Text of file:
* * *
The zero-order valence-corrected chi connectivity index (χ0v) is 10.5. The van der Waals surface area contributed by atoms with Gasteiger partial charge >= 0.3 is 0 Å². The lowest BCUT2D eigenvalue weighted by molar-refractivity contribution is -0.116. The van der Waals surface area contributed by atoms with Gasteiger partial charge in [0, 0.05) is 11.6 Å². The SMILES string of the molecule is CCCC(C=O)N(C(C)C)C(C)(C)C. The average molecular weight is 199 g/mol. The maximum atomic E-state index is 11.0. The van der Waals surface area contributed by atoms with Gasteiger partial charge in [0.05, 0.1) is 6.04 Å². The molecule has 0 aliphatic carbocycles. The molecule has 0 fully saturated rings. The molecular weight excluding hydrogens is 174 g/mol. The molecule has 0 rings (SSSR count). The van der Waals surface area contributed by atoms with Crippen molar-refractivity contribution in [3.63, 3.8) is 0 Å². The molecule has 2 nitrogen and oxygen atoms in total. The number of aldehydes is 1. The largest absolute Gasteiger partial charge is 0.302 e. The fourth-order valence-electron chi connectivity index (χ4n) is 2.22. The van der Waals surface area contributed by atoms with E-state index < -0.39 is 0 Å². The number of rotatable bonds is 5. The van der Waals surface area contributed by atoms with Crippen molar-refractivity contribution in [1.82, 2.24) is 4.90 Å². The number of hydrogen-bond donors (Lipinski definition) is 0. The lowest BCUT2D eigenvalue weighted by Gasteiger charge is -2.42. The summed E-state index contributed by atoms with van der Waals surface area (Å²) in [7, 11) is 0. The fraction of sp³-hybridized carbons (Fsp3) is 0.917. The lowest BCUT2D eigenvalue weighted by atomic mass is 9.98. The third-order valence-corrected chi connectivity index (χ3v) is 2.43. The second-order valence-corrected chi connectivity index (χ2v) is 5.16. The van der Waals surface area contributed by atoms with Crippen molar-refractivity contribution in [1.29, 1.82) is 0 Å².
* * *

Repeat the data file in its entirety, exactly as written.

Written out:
The zero-order valence-corrected chi connectivity index (χ0v) is 10.5. The van der Waals surface area contributed by atoms with Gasteiger partial charge >= 0.3 is 0 Å². The lowest BCUT2D eigenvalue weighted by molar-refractivity contribution is -0.116. The van der Waals surface area contributed by atoms with Gasteiger partial charge in [0, 0.05) is 11.6 Å². The SMILES string of the molecule is CCCC(C=O)N(C(C)C)C(C)(C)C. The average molecular weight is 199 g/mol. The maximum atomic E-state index is 11.0. The van der Waals surface area contributed by atoms with Gasteiger partial charge in [0.05, 0.1) is 6.04 Å². The molecule has 0 aliphatic carbocycles. The molecule has 0 fully saturated rings. The molecular weight excluding hydrogens is 174 g/mol. The molecule has 0 rings (SSSR count). The van der Waals surface area contributed by atoms with Crippen molar-refractivity contribution in [3.63, 3.8) is 0 Å². The molecule has 2 nitrogen and oxygen atoms in total. The number of aldehydes is 1. The largest absolute Gasteiger partial charge is 0.302 e. The fourth-order valence-electron chi connectivity index (χ4n) is 2.22. The van der Waals surface area contributed by atoms with E-state index < -0.39 is 0 Å². The number of rotatable bonds is 5. The van der Waals surface area contributed by atoms with Crippen molar-refractivity contribution in [1.82, 2.24) is 4.90 Å². The number of hydrogen-bond donors (Lipinski definition) is 0. The lowest BCUT2D eigenvalue weighted by Gasteiger charge is -2.42. The summed E-state index contributed by atoms with van der Waals surface area (Å²) in [7, 11) is 0. The fraction of sp³-hybridized carbons (Fsp3) is 0.917. The lowest BCUT2D eigenvalue weighted by atomic mass is 9.98. The third-order valence-corrected chi connectivity index (χ3v) is 2.43. The second-order valence-corrected chi connectivity index (χ2v) is 5.16. The van der Waals surface area contributed by atoms with Crippen molar-refractivity contribution in [1.29, 1.82) is 0 Å².